“We have a tomcat server serving several web applications. With jconsole I can see that the heap memory grows over time. We had some crashes with an OutOfMemoryError for the heap memory after about one day. Platform: SLES 12 SP3, Tomcat 8
Is it possible to determine which of our web applications is causing a memory leak with a tool?” on StackExchange and other community forums.
We have provided functionality within eG Enterprise that will allow system administrators to run overnight or soak tests in their pre-production and staging environments to test apps they are introducing into production for numerous common Java faults. This article covers just a specific example of how a heap memory leak can be simulated and subsequently identified using eG Enterprise prior to release.
Root Causing a Java application memory leak by the system administrator
As with all of the 500+ technologies we monitor, a specialized component for Java applications is used within our layer model, under-the-hood a powerful AIOps platform correlates and filters events and performs Root Cause Analysis (RCA) and automated diagnostic to identify to the system administrator operating the console where the issue lies.
A slow Java memory leak was caused within an application that caused it to allocate memory from the heap memory when run within the JVM but never release it. As this shared heap memory resource is utilized by numerous applications, we need to identify the application and Java class that contains the leak.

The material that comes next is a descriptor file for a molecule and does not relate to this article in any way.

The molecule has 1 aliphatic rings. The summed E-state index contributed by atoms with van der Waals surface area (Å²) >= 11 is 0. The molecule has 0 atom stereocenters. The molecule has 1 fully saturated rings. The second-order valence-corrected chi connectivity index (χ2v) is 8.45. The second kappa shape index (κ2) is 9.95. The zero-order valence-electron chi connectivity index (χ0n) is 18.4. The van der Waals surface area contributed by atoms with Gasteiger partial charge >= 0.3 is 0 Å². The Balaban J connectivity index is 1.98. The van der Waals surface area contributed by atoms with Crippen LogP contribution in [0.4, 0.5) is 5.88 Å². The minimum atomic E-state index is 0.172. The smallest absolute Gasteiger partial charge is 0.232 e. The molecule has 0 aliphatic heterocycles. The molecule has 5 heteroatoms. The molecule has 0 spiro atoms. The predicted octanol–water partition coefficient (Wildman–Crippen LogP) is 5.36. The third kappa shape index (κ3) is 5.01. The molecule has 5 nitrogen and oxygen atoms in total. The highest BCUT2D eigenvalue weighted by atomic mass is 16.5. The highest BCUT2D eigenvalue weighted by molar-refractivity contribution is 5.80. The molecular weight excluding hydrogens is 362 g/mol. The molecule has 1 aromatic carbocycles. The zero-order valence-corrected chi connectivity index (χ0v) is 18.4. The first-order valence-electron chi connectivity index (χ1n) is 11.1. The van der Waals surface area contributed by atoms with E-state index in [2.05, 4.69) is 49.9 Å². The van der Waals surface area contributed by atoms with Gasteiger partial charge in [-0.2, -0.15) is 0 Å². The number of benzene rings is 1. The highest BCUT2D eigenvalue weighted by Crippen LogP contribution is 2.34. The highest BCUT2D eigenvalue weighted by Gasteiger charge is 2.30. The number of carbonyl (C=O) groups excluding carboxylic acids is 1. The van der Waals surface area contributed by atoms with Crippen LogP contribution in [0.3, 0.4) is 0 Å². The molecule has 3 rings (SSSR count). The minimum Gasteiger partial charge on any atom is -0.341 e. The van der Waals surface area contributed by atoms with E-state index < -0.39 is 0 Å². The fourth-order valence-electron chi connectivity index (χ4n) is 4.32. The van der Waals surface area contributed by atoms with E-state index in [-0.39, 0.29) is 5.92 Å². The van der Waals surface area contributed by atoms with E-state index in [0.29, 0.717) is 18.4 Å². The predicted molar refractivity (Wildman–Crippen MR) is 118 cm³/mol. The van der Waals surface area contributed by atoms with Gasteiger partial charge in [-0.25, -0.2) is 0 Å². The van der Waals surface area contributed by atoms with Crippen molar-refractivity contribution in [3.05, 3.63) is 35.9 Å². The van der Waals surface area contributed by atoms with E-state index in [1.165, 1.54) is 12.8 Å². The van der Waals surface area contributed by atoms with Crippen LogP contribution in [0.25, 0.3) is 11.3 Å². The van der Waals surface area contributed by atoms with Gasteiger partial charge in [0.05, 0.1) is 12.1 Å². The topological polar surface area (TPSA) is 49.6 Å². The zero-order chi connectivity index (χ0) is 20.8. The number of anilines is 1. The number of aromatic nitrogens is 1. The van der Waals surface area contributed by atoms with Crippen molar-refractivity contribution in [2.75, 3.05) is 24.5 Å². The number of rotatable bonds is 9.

Without dedicated APM tools, a system administrator would need to identify excessive memory usage is occurring, take a heap dump from the JVM, analyze the dump using a tool like the Eclipse Memory Analyzer and identify objects that are taking up an unusual amount of memory to identify the coding issue. These are all developer domain tools and workflows for an administrator whose core role is deployment and ensuring availability. Below we’ll show you how we present the system administrator with a simple layered view requiring minimal knowledge of the JVM or other layers to identify the leaking code objects.
The test stack we used is a typical enterprise scale web application architecture. Apache Tomcat containers are used to deploy web applications, the containers themselves run on the JVM (Java Virtual Machine).
Out-of-the-box thresholds are built-in to trigger when issues like a memory leak cause key metrics to cross thresholds, in this case the low heap memory from running our leaky code. The AIOps platform will filter and prioritize alerts having identified other issues as secondary issues or symptoms. This means the operator does not get distracted or waste time by an alert storm from the non-responsiveness or failure of other applications impacted by a lack of available heap memory.
eG Enterprise has out-of-the-box thresholds that are built-in to trigger issues like a memory leak that can cause key metrics to cross thresholds, in this case the low heap memory from running our leaky code. The AIOps platform will filter and prioritize alerts having identified other issues as secondary issues or symptoms. This means the operator does not get distracted or waste time by an alert storm from the non-responsiveness or failure of other applications impacted by a lack of available heap memory.